Using digital technology to solve a century-old mystery in Special Collections

For more than a century, the old ledger book was a mystery. Inside were the names of some of the most prominent men in 19th century Idaho, as well as some obscure ones, with a record of the dues they paid to an organization during the years 1884-1887. Nowhere in the book, however, was the name of the organization recorded. And no one seemed to know.

Donated to Albertsons Library Special Collections in 1989, the ledger book stumped all the Idaho historians who examined it. It came from the historic Warm Springs Avenue home of C.W. Moore (1835-1916), prominent businessman and banker in Boise. His name is one of 75 in the book, so it was presumed to be connected to one of his many activities. But even Carol Lynn MacGregor, who donated the ledger to Boise State along with other historic records from C.W. Moore and his descendants, did not know its origin. Nor did any other living members of the family. The occupations of the well-known men in the book--bankers, merchants, hoteliers, a brewer, a clergyman--did not reveal a common thread. The best guess was that it belonged to some long-forgotten social organization.

The power of digital technology finally unlocked the mystery. Earlier this summer, twenty-two years after he first accessioned the book as an "unidentified ledger," Boise State University archivist Alan Virta turned to the Idaho Statesman Historical Archive, a new online database available from the Boise Public Library containing digitized copies of every issue of the city's oldest newspaper between 1864 and 1922. The beauty of the digital database is that every word is indexed via OCR (optical character recognition), and thus searchable. Virta hoped that by searching for the names of some of the people listed in the book he might find articles linking them to a common organization. And it was only a matter of minutes, on his fifth search, that he struck pay dirt. On entering the name G.W. Gess, he found an article from 1886 naming Gess as a newly-elected officer of the Central Idaho Stock Growers' Association. C.W. Moore, in whose home the ledger was kept for more than 100 years, was named as the organization's president. Every one of the other twelve officers listed in the article was also listed in the ledger. So a century's old mystery was solved. With the name in hand, it was easy to learn more about the association. Again, with only a few keystrokes at his computer, Virta was able to find an online electronic edition of the 1885 publication "Marks and Brands of the Central Idaho Stock Growers' Association." The electronic edition, made from an original copy in the Newberry Library in Chicago, was purchased by Boise State a year ago. A pictorial record of some of the earliest brands used in the state, it can be consulted via the Library's catalog at library.boisestate.edu. No paper copies of the original publication are known to be in Idaho; only the Newberry, the University of Arizona, and Texas A & M University list original copies in their catalogs.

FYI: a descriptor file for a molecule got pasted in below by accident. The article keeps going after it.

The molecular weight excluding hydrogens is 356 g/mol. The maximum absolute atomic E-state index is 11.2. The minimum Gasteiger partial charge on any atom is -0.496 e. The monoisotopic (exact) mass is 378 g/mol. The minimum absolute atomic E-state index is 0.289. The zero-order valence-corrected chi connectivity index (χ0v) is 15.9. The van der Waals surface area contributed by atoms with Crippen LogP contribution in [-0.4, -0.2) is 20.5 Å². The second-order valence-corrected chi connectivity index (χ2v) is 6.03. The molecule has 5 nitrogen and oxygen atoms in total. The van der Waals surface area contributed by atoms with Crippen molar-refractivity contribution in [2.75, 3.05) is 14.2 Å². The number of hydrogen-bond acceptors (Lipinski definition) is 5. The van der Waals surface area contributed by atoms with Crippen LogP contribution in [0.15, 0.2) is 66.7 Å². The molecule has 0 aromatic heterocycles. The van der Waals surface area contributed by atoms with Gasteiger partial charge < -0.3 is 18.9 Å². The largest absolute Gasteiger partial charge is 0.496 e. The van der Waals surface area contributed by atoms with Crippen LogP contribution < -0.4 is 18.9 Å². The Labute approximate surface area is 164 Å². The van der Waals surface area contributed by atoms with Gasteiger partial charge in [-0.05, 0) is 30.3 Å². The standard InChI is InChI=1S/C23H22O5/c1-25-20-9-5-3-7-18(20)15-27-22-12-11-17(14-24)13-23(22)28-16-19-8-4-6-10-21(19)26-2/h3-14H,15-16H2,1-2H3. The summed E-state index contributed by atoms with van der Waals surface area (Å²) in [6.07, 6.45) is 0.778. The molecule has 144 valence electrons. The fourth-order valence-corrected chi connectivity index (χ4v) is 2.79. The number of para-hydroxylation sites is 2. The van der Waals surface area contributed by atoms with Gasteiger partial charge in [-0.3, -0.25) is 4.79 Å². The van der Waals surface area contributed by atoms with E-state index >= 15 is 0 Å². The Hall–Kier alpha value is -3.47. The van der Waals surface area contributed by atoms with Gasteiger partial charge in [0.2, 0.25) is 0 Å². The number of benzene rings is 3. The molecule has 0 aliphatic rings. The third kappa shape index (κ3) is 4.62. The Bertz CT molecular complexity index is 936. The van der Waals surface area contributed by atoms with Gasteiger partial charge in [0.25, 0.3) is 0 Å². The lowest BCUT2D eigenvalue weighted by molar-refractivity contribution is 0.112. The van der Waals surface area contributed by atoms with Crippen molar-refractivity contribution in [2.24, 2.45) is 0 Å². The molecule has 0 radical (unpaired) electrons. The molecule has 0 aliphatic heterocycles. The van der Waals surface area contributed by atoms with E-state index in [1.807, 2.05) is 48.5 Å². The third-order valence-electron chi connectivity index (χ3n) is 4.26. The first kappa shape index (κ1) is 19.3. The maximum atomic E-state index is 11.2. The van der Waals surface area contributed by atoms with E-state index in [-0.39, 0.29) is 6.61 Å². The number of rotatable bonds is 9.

The case of the unidentified ledger is a prime example of the value of digital collections. As for the Central Idaho Stock Growers' Association, it apparently was short-lived. Both the ledger and the association's brand register indicated that it was founded in 1884. The Idaho Statesman Historical Archive reveals no articles about it after December 1886, a few months before the ledger ends. With its ledger book finally identified, the only mystery remaining now is why the Central Idaho Stock Growers' Association, representing one of the most important industries in the state, was disbanded after only a few short years.

To see some of the historical resources Albertsons Library is digitizing and putting online, go to Boise State Digital Collections (http://digital.boisestate.edu/) and ScholarWorks (http://scholarworks.boisestate.edu/uni_docs/)

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